Study Reveals Prescription Stimulant Abuse Habits

Prescription stimulants like Adderall, Ritalin and Concerta are key tools in treating the symptoms associated with attention deficit hyperactivity disorder and narcolepsy. When taken as prescribed, the drugs help to organize thinking, regulate behavior and make distractions less disruptive. For those with the conditions mentioned, prescription stimulants provide a way to successfully manage everyday tasks.

When they are taken by young people (or anyone) without such health conditions, the drugs can wreak havoc with blood pressure, appetite, sleep and body temperature. A University of Florida study is the first ever to take a comprehensive and detailed look at how prescription stimulants are being abused by teens and preteens in the U.S.

Titled the National Monitoring of Adolescent Prescription Stimulants Study, researchers from the University of Florida gathered a wealth of data from adolescent populations around the nation to find out who was abusing drugs, why they were doing so and how they obtained the medications. Researchers targeted venues popular with teens and preteens such as skate parks, shopping centers, movie theatres and arcades, handing out surveys to more than 11,000 10- to 18-year-olds living within or around the metropolitan areas of Boston, Denver, Cincinnati, Houston, New York City, Los Angeles, St. Louis, Philadelphia, Seattle and Tampa.

The questionnaires asked detailed questions such as: Why kids took the drugs? Were they curious? Was it because they wanted to get high? Or was it just because? The surveys asked participants to tell when they may have used prescription stimulants and how much of a problem they perceived stimulant abuse to be.

The surveys were administered over four separate time frames, with the first being given in 2008 and the last in 2011. It stands apart from prior research which has largely focused on high school and college misuse of prescription stimulants, most of which investigated how the drugs are used to enhance study and academic performance. Findings from the study are published in the September volume of Current Opinion in Psychiatry.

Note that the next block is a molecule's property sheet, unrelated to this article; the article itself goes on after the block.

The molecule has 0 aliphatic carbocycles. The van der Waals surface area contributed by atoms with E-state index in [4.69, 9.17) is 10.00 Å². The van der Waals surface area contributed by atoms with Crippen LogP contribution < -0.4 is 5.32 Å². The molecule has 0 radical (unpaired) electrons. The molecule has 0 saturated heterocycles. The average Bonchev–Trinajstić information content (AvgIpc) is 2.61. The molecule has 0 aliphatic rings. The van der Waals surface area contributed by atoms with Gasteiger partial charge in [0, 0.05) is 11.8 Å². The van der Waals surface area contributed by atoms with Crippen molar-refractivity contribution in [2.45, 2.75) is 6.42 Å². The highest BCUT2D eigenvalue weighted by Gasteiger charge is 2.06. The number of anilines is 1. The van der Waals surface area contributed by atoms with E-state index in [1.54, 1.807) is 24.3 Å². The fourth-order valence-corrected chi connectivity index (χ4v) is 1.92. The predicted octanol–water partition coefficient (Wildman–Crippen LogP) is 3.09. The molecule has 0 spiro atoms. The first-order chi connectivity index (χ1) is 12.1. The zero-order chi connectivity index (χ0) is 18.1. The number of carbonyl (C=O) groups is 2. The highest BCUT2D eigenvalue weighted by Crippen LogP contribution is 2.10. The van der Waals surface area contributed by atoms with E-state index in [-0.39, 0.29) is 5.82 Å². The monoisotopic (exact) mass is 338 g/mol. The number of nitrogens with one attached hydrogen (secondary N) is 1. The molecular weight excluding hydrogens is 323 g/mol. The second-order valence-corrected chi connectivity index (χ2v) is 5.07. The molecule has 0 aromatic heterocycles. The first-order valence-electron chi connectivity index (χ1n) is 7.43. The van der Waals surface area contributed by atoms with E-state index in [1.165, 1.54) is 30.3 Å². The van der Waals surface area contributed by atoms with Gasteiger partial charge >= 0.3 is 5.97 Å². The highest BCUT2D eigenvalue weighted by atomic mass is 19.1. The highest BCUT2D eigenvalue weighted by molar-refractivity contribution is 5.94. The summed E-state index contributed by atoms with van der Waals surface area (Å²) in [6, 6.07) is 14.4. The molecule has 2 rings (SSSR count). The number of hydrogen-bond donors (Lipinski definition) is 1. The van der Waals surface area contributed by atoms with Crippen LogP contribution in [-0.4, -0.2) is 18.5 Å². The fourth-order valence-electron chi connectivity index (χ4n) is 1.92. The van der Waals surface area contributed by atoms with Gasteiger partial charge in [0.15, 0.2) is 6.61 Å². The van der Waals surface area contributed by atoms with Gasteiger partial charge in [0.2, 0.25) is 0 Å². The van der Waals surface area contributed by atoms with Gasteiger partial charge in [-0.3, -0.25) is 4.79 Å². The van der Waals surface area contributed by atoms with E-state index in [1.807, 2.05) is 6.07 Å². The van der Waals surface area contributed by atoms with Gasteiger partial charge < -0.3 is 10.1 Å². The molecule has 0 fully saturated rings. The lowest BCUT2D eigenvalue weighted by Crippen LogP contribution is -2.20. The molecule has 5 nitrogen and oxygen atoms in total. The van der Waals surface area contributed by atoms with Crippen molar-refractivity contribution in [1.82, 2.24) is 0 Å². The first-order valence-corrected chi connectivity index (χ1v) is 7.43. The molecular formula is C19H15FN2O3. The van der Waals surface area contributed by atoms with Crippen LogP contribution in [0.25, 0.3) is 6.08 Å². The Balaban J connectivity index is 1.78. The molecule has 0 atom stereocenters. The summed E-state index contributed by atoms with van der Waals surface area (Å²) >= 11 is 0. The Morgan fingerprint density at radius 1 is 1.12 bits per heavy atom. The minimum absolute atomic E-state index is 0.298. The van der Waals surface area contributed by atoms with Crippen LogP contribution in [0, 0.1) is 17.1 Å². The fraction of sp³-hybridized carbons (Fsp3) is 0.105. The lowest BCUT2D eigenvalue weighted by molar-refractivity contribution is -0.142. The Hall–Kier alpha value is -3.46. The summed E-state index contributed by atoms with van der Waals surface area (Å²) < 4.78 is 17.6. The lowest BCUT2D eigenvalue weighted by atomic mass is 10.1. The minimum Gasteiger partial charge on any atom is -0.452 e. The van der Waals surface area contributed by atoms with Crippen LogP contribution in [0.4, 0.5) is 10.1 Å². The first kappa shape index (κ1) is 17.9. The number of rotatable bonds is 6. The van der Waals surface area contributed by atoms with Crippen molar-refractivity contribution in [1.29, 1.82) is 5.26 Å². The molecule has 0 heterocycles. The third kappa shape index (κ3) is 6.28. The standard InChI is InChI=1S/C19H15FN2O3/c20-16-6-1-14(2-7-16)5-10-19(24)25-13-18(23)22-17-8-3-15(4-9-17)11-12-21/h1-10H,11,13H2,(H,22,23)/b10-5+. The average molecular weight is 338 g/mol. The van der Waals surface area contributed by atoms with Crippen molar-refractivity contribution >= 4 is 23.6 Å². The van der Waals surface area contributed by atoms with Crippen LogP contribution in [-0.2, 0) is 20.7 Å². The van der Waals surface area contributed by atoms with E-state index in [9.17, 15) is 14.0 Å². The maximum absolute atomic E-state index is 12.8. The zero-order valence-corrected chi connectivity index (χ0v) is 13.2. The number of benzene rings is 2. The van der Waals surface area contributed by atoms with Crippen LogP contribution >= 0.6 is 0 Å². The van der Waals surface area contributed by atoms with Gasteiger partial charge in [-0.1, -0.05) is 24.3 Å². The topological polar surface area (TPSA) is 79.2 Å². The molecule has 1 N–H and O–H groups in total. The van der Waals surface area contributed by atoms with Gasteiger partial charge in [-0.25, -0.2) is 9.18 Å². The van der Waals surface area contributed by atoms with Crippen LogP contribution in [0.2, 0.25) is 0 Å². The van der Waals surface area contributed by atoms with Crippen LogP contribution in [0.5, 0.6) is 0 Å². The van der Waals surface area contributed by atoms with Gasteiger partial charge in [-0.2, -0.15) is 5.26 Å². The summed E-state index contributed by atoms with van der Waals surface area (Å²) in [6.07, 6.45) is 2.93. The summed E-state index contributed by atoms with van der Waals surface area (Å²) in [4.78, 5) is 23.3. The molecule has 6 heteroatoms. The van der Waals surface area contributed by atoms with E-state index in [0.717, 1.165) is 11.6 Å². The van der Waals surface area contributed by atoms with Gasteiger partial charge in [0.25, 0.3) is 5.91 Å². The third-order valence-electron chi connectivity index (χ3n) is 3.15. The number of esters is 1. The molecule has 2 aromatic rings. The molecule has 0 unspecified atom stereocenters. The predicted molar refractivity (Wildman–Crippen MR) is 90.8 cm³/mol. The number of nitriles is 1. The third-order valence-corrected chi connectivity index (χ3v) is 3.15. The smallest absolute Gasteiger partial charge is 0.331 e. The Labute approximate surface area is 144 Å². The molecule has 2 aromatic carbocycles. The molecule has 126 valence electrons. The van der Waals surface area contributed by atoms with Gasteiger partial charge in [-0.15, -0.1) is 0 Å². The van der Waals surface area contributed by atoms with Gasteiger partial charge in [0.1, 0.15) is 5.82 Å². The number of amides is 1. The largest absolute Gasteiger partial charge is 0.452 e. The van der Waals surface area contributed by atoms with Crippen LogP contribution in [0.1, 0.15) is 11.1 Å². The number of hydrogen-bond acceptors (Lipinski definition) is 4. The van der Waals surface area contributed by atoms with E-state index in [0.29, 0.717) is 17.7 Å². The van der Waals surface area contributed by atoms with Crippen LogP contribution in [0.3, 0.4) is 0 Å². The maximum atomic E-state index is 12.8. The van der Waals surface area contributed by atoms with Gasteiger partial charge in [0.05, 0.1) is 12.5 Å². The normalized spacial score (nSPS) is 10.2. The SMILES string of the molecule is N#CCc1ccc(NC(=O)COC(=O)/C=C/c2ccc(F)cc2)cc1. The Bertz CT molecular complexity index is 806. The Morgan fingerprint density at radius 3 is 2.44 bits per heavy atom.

Here is what the University of Florida research found:

  • Two-thirds (63 percent) of teens answering the survey said they felt that misusing prescription stimulants is a significant problem among their peers
  • Fifteen percent of surveyed teens/preteens had taken prescription stimulants at some point
  • Twelve percent of them have either taken someone else’s stimulant medication or given their own medication to another person and the rate of medicine diversion was even larger (17 percent) among 16- to 18-year-olds living in more rural regions
  • Seven percent had taken prescription stimulants within the past month
  • Four percent had taken the drugs for non-medical
  • The greatest amount of abuse occurred among teens 16- to 18-years-old.

Researchers involved in the study suggest that the best way to combat abuse of prescription stimulants is to restrict access to the medications. They recommend greater physician caution in prescribing and more parental discussions about not sharing prescribed medicines with others.

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